I was interested to see in an article in the Housing press, that there is a thought that BME middle managers lose out in restructuring. If they can get into middle management in the first place, what is happening in the internal competitions? The implication of the article is that the sector is not giving these candidates fair treatment. The article then goes on to talk about the lack of BME representation in the top 50 most influential people in housing.
As the top 50 was dominated by politicians the two issues should surely not be conflated. The politicians and civil servants (David Cameron, Mervyn King, Eric Pickles, Iain Duncan Smith, Fiona Reynolds) in the list are actually in housing more by chance than choice and owe the sector nothing for their elevation to senior levels of influence in policy making.
I am not disputing the veracity of either piece of research but suggest that the two issues should be tackled separately. In the case of internal re-structures, I really believe that organisations need to do much more to take ‘the luck of the day’ out of their re-organisation procedures. Just because Tribunals accept interview processes as fair does not mean they are the best way to choose managers. We all know that interviews favour the extroverts and the articulate. They favour those that are well versed in the art of being interviewed. For that reason I deliver ‘selection preparation’ training sessions for staff, either in groups or one to one. I advocate objective testing and line manager’s references. And I advocate that all these sources are given equal weighting in the selection decision by an independent panel.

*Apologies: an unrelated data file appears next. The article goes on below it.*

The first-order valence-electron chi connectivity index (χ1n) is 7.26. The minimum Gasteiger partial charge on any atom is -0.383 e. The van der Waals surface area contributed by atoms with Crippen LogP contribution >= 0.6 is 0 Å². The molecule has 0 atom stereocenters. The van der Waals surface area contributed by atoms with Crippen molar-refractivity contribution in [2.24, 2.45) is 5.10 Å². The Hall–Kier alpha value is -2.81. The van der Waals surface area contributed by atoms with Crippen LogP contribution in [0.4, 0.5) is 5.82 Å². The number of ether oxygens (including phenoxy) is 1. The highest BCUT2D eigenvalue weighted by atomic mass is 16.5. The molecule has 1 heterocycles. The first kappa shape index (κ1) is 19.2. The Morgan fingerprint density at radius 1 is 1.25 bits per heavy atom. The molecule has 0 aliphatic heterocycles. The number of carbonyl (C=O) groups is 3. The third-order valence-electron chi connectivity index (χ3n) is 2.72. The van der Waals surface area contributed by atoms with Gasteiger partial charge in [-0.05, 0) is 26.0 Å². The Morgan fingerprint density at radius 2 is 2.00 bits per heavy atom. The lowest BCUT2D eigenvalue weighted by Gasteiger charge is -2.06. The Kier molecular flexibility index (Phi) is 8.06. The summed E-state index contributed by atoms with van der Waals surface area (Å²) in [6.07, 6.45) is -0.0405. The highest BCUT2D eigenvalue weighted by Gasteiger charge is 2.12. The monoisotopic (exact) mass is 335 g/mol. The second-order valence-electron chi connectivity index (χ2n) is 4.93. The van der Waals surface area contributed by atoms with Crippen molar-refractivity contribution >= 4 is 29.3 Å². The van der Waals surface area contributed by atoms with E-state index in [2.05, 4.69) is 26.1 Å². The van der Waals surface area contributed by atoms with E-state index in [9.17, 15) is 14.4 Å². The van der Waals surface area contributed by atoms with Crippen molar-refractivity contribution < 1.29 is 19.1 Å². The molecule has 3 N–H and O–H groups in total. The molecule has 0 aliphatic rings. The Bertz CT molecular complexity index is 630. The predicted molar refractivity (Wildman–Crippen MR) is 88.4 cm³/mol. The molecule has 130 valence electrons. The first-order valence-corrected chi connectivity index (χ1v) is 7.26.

And if the sector is concerned that BME candidates are failing in these processes, use the powers of positive action to make sure that those candidates are given additional training and coaching to get through the selection process. If they can improve their interview skills we may see more people get through the selection process to be an MP and onto that list of influencers in housing.